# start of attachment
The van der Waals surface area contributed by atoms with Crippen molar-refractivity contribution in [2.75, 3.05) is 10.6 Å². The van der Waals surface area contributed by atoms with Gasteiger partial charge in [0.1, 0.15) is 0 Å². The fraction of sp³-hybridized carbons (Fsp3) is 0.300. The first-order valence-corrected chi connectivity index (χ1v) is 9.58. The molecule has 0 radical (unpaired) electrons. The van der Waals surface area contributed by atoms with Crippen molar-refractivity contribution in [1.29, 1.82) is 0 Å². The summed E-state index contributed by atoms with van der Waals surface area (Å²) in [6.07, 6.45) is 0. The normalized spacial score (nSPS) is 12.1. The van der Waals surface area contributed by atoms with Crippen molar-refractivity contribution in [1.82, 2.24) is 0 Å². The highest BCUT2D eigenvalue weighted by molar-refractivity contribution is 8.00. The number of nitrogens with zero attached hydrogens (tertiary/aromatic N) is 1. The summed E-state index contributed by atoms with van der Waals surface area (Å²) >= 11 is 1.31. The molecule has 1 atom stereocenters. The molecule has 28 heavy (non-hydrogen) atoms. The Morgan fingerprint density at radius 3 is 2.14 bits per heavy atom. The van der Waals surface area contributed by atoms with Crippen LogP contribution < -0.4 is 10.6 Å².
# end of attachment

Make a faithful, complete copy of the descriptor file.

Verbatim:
The van der Waals surface area contributed by atoms with Crippen molar-refractivity contribution in [2.75, 3.05) is 10.6 Å². The van der Waals surface area contributed by atoms with Gasteiger partial charge in [0.1, 0.15) is 0 Å². The fraction of sp³-hybridized carbons (Fsp3) is 0.300. The first-order valence-corrected chi connectivity index (χ1v) is 9.58. The molecule has 0 radical (unpaired) electrons. The van der Waals surface area contributed by atoms with Crippen molar-refractivity contribution in [1.29, 1.82) is 0 Å². The summed E-state index contributed by atoms with van der Waals surface area (Å²) in [6.07, 6.45) is 0. The normalized spacial score (nSPS) is 12.1. The van der Waals surface area contributed by atoms with Crippen molar-refractivity contribution in [1.82, 2.24) is 0 Å². The highest BCUT2D eigenvalue weighted by molar-refractivity contribution is 8.00. The number of nitrogens with zero attached hydrogens (tertiary/aromatic N) is 1. The summed E-state index contributed by atoms with van der Waals surface area (Å²) >= 11 is 1.31. The molecule has 1 atom stereocenters. The molecule has 28 heavy (non-hydrogen) atoms. The Morgan fingerprint density at radius 3 is 2.14 bits per heavy atom. The van der Waals surface area contributed by atoms with Crippen LogP contribution < -0.4 is 10.6 Å².